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Nursing home visitation still very limited for desperate families

Jennifer Lewke
Updated: September 16, 2020 08:55 PM
Created: September 16, 2020 04:53 PM

NEW YORK (WHEC) — New York State has finally loosened the restrictions for families looking to see their loved ones in nursing homes.

A facility now has to go 14 days without a new case of COVID-19 instead of 28 days in order to resume limited in-person visitation.

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Visitors are required to produce a negative COVID-19 test from the past seven days, submit to a health screen, wear a mask and properly social distance and many families are finding out the hard way that those restrictions may be even worse for their loved ones than window and virtual visits.

Kim Brown’s mother Anita has dementia and Alzheimer’s disease. Brown and her sister used to visit her every day but since the pandemic hit, they’ve only been able to do window visits at her nursing home in Rochester and it’s been heartbreaking to see their mom’s deterioration.

“I just keep saying, ma, ma, ma I love you, Ma, over here, I'm here... she doesn't even know we're there,” Brown explained.  

On Tuesday, after six months, Brown was finally able to do an in-person visit. She was initially ecstatic but the excitement turned on a dime.

“I knew I wasn't going to be able to touch her but I didn't realize how torturous and agonizing that it was actually going to be. I couldn't fix her oxygen, I couldn't touch her arm, I couldn't pull her sleeves up to see if she has bruises, I couldn't check her out for myself… the nurse comes in and he can touch her, the director comes in and he can touch her, the social worker comes in and he can touch her. I sat there for an hour sobbing, behind my mask over 10 feet away, just looking at her be non-response,” she recalled.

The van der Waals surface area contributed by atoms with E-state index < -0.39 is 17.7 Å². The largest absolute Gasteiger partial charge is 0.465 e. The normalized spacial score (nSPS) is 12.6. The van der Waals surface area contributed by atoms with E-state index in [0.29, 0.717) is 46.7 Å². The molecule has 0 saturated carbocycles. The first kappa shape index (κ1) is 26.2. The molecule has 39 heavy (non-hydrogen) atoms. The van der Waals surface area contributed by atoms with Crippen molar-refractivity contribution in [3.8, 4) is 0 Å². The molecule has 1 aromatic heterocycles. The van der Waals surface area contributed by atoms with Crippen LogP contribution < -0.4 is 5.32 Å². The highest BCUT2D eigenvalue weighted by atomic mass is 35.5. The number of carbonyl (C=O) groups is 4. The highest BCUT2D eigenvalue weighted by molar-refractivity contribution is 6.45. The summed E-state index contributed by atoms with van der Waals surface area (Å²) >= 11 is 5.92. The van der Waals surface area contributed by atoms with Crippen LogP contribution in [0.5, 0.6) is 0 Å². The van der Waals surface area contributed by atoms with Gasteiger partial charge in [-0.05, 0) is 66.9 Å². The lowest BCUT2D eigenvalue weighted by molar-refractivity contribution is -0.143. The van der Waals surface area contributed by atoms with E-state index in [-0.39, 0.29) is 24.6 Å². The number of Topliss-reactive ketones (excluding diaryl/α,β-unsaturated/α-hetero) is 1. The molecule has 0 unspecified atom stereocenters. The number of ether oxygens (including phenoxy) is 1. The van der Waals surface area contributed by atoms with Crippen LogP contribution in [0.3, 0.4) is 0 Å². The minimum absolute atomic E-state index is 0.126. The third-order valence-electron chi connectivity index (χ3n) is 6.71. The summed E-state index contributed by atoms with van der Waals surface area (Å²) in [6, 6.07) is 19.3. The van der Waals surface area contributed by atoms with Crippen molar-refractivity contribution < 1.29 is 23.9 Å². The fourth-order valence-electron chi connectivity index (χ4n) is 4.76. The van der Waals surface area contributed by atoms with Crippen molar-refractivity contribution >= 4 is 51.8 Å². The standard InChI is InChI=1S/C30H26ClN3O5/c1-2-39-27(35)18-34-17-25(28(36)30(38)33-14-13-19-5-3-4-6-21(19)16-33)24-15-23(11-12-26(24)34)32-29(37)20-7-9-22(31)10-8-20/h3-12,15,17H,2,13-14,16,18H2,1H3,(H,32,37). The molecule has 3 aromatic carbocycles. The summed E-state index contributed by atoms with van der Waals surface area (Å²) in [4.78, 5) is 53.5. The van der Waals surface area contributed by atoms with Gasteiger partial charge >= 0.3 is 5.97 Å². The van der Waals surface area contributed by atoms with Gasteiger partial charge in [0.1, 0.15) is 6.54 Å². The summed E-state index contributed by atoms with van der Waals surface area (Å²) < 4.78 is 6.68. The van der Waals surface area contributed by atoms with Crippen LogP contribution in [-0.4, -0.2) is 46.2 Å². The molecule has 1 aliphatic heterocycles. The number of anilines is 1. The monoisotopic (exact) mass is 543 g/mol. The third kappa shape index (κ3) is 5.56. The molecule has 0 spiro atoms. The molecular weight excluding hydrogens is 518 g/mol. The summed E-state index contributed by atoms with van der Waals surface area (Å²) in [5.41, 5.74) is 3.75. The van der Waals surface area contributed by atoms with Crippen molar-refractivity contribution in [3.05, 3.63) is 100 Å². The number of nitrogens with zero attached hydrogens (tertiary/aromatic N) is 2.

It’s a helpless feeling that countless families, who’ve been fighting so hard to get back in to see their loved ones, will be experiencing in the coming weeks during their first in-person visits.

Kim was so heartbroken by her visit, she went home and made posters saying, “Governor Cuomo and Commissioner Zucker, let me hug my mom before she dies” and marched in front of the home for hours.

“I guarantee, as soon as you go through what I went through, you're going to be standing on the corner of your family members nursing home with a sign begging for some reform on this,” Brown tells other families.

Of particular annoyance to her and other family members with loved ones in nursing homes is that visitors must now present a negative COVID test from within the past seven days. Nursing home employees are also required to be tested once a week and can touch residents but they cannot.  

In a statement, a spokesman for the NYS Department of Health tells News10NBC, "Wearing masks and social distancing have proven to be among the most successful COVID prevention measures and close contact is too risky to jeopardize anyone's health.  While we understand the anguish this virus has caused nursing home residents and their families, by adhering to the DOH visitation guidance nursing homes are taking the proper steps to protect residents from COVID-19." 

Brown says without close contact, her mother’s life is in jeopardy too.

“You want me to have a COVID test commissioner? I'll have a COVID test, you want me to stand on my head 10 times? I'll stand on my head 10 times. Whatever I need to do to see my mom and hold her and let her know we're there and we love her before she dies,” she said.


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